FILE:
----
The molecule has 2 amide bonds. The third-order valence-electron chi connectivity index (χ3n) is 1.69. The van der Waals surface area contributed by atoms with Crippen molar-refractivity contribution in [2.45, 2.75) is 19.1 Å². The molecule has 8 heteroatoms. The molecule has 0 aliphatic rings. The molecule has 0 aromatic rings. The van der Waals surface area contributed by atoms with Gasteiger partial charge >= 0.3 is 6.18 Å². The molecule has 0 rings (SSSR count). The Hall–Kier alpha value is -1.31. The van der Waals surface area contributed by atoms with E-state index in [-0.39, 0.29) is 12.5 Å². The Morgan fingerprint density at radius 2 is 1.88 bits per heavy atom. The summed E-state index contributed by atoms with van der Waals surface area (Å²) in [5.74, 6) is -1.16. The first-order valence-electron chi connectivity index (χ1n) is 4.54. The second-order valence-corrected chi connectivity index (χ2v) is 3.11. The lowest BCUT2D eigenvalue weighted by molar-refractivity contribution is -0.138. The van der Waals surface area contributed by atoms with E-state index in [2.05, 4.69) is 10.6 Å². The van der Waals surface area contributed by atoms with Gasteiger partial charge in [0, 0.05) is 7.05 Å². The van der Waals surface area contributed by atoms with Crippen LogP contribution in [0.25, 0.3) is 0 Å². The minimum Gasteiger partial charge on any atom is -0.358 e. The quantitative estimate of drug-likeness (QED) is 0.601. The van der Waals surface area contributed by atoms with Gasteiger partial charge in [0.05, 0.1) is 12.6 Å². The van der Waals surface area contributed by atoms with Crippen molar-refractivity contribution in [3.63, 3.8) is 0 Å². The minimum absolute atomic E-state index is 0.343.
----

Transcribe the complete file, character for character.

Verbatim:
The molecule has 2 amide bonds. The third-order valence-electron chi connectivity index (χ3n) is 1.69. The van der Waals surface area contributed by atoms with Crippen molar-refractivity contribution in [2.45, 2.75) is 19.1 Å². The molecule has 8 heteroatoms. The molecule has 0 aliphatic rings. The molecule has 0 aromatic rings. The van der Waals surface area contributed by atoms with Gasteiger partial charge >= 0.3 is 6.18 Å². The molecule has 0 rings (SSSR count). The Hall–Kier alpha value is -1.31. The van der Waals surface area contributed by atoms with E-state index in [-0.39, 0.29) is 12.5 Å². The Morgan fingerprint density at radius 2 is 1.88 bits per heavy atom. The summed E-state index contributed by atoms with van der Waals surface area (Å²) in [5.74, 6) is -1.16. The first-order valence-electron chi connectivity index (χ1n) is 4.54. The second-order valence-corrected chi connectivity index (χ2v) is 3.11. The lowest BCUT2D eigenvalue weighted by molar-refractivity contribution is -0.138. The van der Waals surface area contributed by atoms with E-state index in [2.05, 4.69) is 10.6 Å². The van der Waals surface area contributed by atoms with Gasteiger partial charge in [0, 0.05) is 7.05 Å². The van der Waals surface area contributed by atoms with Crippen LogP contribution in [0.25, 0.3) is 0 Å². The minimum Gasteiger partial charge on any atom is -0.358 e. The quantitative estimate of drug-likeness (QED) is 0.601. The van der Waals surface area contributed by atoms with Gasteiger partial charge in [0.05, 0.1) is 12.6 Å². The van der Waals surface area contributed by atoms with Crippen molar-refractivity contribution in [3.63, 3.8) is 0 Å². The minimum absolute atomic E-state index is 0.343.